While the future of humankind is artificial intelligence, what exactly is the future of artificial intelligence? This is the insoluble ethical dilemma of artificial intelligence. These systems are autonomous and self-learning. There is no question that artificial intelligence will lead to many positive outcomes. However, the flip side is the question of ethics and the challenge of ensuring that machines driven by artificial intelligence will “behave” ethically towards living things.
The classic example of ethical challenges arising from artificial intelligence involves the self-driven car. How do we program the car in the event that a crash into a crowd of people is imminent? Do we program the car to protect the passengers or protect the crowd? What about if there is only one bystander in danger while the car holds four passengers? What about a mother dog and it’s seven puppies in the road? Obviously, there are ethical dilemmas in each of these examples as well as in a plethora of other scenarios.
Who is liable?
There is an enormous question of liability. If the car’s “decision” lead to the harm or death of innocent bystanders or pups, who is liable?
An artificial intelligence system that is fueled by data can act in unpredictable ways, yet predictability is essential in legal systems. With a self-learning system that acts autonomously and independently, the liability question positively looms.
The ethical dilemma that humankind faces is to halt the development of artificial intelligence, which might be compared to halting the industrial revolution because of the impending abuse of labor that the revolution brought upon us. The more realistic approach is to accept that advances in technology are inevitable and are generally viewed as positive developments. Thus, humankind should create a set of rules that addresses ethical dilemma issues.
How artificial intelligence comes up with decisions is based on the work of several people such as designers, developers, financiers, and users. This distributed agency system dictates that responsibility and liability are also distributed. The issue is that traditional ethical systems address human behavior on an individual basis.
Only recently has the law established constructs to address liability that involve the behavior of responsible parties of multiple players. This includes contractual, tort and strict liability models as well as no-fault models. These systems hold all parties responsible.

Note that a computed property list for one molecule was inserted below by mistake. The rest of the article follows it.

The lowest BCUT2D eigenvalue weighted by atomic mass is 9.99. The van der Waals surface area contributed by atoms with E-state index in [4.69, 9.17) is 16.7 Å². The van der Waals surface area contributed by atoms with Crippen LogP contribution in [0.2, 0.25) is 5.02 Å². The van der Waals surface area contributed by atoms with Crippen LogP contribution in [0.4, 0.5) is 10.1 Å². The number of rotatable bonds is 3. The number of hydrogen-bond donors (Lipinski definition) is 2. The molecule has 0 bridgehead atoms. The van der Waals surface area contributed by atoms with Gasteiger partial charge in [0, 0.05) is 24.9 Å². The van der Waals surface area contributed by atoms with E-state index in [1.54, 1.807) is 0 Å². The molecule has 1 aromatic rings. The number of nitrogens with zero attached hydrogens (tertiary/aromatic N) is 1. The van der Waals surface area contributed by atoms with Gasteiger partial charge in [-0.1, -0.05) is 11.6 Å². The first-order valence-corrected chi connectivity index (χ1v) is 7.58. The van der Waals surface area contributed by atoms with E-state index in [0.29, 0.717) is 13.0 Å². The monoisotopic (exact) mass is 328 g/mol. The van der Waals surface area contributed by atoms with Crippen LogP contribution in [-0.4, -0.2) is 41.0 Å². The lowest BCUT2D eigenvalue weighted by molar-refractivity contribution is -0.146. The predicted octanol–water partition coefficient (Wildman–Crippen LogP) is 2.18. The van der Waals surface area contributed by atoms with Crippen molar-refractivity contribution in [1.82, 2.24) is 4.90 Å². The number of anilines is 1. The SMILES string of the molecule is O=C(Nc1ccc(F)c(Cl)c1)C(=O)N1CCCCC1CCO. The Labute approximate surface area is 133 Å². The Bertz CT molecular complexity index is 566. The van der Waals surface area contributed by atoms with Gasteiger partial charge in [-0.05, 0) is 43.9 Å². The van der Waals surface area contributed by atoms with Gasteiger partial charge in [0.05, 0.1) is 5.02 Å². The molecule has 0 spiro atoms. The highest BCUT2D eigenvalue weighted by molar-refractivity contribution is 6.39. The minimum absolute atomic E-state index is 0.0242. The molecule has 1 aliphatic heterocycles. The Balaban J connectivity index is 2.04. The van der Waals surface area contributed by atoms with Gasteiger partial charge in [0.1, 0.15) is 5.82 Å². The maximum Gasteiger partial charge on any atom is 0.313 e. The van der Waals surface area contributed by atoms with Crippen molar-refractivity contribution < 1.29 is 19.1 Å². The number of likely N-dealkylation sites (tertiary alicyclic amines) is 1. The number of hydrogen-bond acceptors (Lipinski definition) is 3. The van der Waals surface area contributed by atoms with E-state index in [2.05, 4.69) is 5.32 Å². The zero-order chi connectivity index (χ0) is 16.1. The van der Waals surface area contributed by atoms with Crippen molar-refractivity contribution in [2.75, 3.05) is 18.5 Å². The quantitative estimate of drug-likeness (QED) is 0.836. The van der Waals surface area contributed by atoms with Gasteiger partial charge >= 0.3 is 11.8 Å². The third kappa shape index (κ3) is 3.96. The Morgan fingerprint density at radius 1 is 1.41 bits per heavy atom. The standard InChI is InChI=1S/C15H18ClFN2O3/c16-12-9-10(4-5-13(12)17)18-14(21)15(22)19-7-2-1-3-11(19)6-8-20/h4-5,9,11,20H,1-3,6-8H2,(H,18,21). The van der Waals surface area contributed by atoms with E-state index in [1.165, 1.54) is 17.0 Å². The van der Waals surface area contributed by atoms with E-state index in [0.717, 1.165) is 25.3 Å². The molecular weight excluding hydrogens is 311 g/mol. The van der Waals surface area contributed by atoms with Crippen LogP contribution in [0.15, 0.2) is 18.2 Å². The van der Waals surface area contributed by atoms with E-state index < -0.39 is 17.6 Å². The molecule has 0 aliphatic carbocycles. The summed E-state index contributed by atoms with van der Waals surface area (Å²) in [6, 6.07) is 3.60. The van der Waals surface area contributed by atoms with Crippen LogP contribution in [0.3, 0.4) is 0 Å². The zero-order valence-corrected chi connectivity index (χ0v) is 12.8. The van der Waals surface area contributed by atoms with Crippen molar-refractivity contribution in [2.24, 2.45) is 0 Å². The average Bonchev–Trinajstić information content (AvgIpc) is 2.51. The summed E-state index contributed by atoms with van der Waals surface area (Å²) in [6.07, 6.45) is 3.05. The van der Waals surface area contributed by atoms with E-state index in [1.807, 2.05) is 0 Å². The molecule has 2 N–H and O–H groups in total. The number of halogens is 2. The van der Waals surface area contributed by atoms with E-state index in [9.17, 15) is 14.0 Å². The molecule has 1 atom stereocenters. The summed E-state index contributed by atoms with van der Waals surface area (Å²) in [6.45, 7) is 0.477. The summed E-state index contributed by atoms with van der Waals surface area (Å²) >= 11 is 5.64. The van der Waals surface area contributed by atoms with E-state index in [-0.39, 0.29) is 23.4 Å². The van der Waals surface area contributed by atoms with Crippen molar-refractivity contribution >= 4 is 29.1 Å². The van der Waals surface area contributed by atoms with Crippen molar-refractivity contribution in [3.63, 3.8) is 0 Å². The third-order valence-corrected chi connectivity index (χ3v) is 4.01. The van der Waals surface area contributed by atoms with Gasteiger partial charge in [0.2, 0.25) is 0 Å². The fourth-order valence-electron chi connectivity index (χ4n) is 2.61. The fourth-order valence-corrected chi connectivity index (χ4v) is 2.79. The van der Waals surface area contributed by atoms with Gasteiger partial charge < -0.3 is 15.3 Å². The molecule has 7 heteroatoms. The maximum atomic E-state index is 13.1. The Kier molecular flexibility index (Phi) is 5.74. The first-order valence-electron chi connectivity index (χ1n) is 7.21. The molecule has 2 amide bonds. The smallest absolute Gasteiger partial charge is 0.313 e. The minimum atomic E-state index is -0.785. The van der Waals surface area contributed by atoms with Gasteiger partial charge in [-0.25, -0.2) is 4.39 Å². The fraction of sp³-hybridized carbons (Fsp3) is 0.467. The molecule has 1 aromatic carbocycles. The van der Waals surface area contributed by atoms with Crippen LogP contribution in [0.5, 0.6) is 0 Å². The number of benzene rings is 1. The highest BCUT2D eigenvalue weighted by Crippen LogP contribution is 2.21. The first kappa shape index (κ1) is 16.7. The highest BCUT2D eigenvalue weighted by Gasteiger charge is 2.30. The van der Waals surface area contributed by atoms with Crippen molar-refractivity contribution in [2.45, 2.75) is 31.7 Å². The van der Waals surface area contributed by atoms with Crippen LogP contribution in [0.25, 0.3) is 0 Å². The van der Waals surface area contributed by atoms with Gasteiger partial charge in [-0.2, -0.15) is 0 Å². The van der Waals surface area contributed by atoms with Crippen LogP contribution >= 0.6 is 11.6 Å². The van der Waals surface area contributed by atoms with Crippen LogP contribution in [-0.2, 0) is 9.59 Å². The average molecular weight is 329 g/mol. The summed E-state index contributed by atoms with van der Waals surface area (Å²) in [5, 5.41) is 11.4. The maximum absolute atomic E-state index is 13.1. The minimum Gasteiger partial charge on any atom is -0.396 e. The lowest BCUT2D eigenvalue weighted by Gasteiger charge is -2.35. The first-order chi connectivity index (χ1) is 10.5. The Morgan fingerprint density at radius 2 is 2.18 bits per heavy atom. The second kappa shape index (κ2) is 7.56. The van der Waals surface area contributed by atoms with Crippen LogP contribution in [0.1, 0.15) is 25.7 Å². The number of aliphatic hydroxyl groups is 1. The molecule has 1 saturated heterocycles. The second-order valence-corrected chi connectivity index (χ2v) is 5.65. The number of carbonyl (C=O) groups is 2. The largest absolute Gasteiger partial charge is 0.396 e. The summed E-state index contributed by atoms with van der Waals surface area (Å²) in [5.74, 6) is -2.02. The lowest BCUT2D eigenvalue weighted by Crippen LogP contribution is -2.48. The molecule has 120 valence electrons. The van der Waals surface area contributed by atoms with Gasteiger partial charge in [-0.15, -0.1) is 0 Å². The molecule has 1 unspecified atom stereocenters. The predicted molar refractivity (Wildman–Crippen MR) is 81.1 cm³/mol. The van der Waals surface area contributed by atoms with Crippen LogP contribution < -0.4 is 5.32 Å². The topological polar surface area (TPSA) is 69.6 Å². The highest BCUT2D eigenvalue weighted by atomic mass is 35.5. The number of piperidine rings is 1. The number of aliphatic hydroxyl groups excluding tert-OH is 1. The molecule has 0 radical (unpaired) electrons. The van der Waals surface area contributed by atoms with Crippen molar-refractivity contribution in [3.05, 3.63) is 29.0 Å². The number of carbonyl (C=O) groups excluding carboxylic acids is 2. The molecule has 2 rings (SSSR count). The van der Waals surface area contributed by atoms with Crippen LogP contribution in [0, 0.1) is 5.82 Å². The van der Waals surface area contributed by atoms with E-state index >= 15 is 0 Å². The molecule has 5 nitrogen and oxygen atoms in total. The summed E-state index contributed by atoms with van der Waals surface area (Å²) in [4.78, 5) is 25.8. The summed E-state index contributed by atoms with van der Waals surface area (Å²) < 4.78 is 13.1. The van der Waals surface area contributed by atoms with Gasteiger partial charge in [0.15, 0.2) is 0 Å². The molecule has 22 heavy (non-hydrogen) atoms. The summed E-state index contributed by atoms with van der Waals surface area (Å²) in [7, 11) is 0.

Current Ethical Dilemma Issues
Still another ethical dilemma lays in the fact that “things” driven by artificial intelligence will become so invisibly ubiquitous, that we may be in danger of losing human self-determination. Take the case of Cambridge Analytica. This was an example “of the potential of AI to capture users’ preferences and characteristics and hence shape their goals and nudge their behavior to an extent that may undermine their self-determination,” according to an article by Mararosaria Taddeo and Luciano Floridi.
Artificial intelligence applications are becoming pervasive very quickly. These applications lower costs, reduce risks, increase consistency and reliability, and enable new solutions to complex problems. However, this era in the development of artificial intelligence still has obstacles to surmount. Take the case of COMPAS. This system was supposed to help courts decide the likelihood of recidivism among defendants. The decisions that COMPAS made turned out to be biased against Africana-American men.
To help overcome these and other ethical dilemmas, other nations are developing strategies that will allow for the healthy development of artificial intelligence that is benevolent to human and animal kind.
Working Together for Better AI
The AI4People was launched by the European Parliament where the goal “is to create a common public space for laying out the founding principles, policies, and practices on which to build a ‘good AI society,’” according to its website.
The IEEE project, Ethically Aligned Design, v2, aims to “advance a public discussion, Standards and Policy about how we can establish ethical and social implementations for intelligent and autonomous systems and technologies, aligning them to moral values and ethical principles that prioritize human well-being,” according to its website.
The European Union is developing a strategy for artificial intelligence, called the EU Declaration of Cooperation on Artificial Intelligence. This imitative has several goals, including addressing “Ensuring an adequate legal and ethical framework, building on EU fundamental rights and values, including privacy and protection of personal data, as well as principles such as transparency and accountability,” according to its website. Most of the goals surround increasing the capabilities and human good that the application potentially brings to the table.
Many other nations and organizations are proceeding with the development of ethical standards, its contributions to society and the expansion of artificial intelligence technology. At this point, the United States is not among these groups.
Artificial intelligence holds an incredibly powerful potential for the advancement of humankind. It is the next step in our intellectual evolution. However, we hold a profound responsibility to the future of humankind. We must get this right the first time around and make every effort to answer these questions of ethics before we go much farther.
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